Saturday, January 30, 2010

Urban Bushcrafters?

Fairly recently the demographics of the world made a sad shift.  Whereas in the past a majority of the world's populations lived and worked on farms or in rural communities, now a majority of people live in major cities.    People are also growing increasingly disconnected from the natural world both in major cities and rural areas, not having any real concept of where  their food, clothing and building materials come from, let alone what resource they are made of.  I think that bushcrafting can help to alleviate some of the disconnect from the natural world.  

Well, since a lot of people live in urban areas and those that live in rural area often live on small acreages how are they supposed to get out and practice bushcraft skills?  The beauty of bushcraft is that you don't need boundless acres of untrammeled wilderness to hone your skills or to gather materials practicing.  Above all else a bushcrafter is resourceful and the limits set by living in an non-wilderness setting should only heighten your skills because of the disadvantages you must overcome.  

So where can you safely practice bushcraft without fear of breaking the law?  It depends on what aspect of bushcraft you are planning to practice at any given time.  When my oldest was still just a baby my wife was working nights so I got to spend a lot of time with her close to home.  When she would go to bed it was often still light outside so I would grab the baby monitor, my puukko, my hoof knife, and some green Basswood (Tilia americana) and head out to the picnic table in the backyard and BINGO!  I was bushcrafting.  Later in the year as the sun set earlier I would head into the basement to my little shop area tucked away under the stairs (which I affectionately deemed "Bushcraft Corner") and work on projects like my beeswax stove.  The point I'm trying to make is you can practice bushcraft where you are.  You don't need "wilderness", after all wilderness is just as much a state of mind as it is a blank spot on a map.  

So you say you don't have a lot of resources in your yard to gather for projects like green woodworking, or making a DIY bucksaw?  Thats not a problem so long as you have occasional access to some public areas.  At this point you need to do a little home work.  The most lenient places to practice bushcraft are National and State Forests.   Both generally allow you to camp where ever you like so long as you move you camp every 14 days.  Often times you can have fire outside of designated rings too, but be smart, check the local regulations before you try it, also be sure to keep your fires small and do you damnedest to hide your fire scars.  In most public areas that allow campfires you can collect wood that is dead AND down .  I stress that the wood should be laying down because dead standing trees are really, REALLY important habitat called snags.  While you are collecting fire wood set aside a couple of pieces of wood to try your hand at carving.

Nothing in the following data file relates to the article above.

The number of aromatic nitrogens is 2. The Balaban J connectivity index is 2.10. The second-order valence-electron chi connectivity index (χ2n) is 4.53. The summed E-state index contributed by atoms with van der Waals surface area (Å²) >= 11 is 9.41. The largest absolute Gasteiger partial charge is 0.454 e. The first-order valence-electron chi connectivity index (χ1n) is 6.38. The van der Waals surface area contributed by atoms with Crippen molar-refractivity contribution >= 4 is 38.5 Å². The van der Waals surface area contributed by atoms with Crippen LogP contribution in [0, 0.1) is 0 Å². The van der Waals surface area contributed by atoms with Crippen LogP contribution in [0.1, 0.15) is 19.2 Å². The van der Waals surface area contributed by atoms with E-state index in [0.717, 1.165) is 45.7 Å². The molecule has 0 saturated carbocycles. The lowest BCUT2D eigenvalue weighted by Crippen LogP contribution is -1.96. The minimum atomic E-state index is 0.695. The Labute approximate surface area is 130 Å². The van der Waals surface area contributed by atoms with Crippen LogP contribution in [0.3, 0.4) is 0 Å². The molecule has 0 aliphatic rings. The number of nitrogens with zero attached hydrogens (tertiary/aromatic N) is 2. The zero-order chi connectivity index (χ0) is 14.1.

That being said, carving dried or cured wood is not nearly as easy as carving green wood and therein lies a quandary.  If you don't own a stand of timber, or if you don't have a friend or family member that does how are you supposed to get green wood to work?  The best suggestion I can give you to educate yourself.  Find out what woody plants in your area are invasive and suitable for carving.  Learn how to identify the plant and then hightail it to the nearest land management office.  Ask them if they have any of the offending plant in the areas they manage, and if so ask if you can volunteer to cut some of them out.  In the Upper Midwest  Common buckthorn (Rhamnus cathartica L.) is an invasive that grows in abundance and carves up b-e-a-u-t-i-f-u-l-l-y.  While you're asking about volunteering and massacring buckthorn, find out if they need any trails cleared, or saplings cut back from the trail edge- another great source for materials. 

Also be sure to let the land manager know that you plan on taking small amounts of wood home to do projects like carve spoons, etc. and reassure them they will not be sold.  It also wouldn't hurt to whip up a spoon or two for the land manager and their staff, as a show of good faith.

I hope that this post encourages someone to get out and try some of my suggestions especially if you live in a town or city.  If you don't neither will your children or grandchildren and THAT is a chilling prospect.


Le Loup said...

A good post, and I agree heartily, but as you may have realised from WOODLIFE posts, it is not quite so free in the UK.
Here in Australia there is plenty of room and no problems find somewhere to camp and practice bushcraft. But in the big cities, even Sydney, there are as you said youngsters that have no idea where their food comes from, some apparently do not even know where milk comes from!!! For some of these kids it is hard to get out of the city and even see bush let alone practice bushcraft.
This area certainly needs more attention by schools, and maybe some bushcraft groups could be established to help people get some experience in bushcraft. Let's hope some of those people are reading your posts and encouraged to do something!
Regards, Le Loup.

Mel said...

Great post! I think we in the "connect with nature" community sometimes neglect those living in urban environments. Obviously they are an important (and huge) demographic. Thanks for the reminder that bushcrafting and connecting with nature can happen anywhere.

Tucker L said...

Nice post Chris! I have tried to do some bushcraft in my yard, but unfortunately it is hard to match up to true wilderness.

Matera the Mad said...

There is also the challenge of using the "natural" materials of an urban wilderness and creating awareness. There is so much waste that can be put to use, so much that can be done without.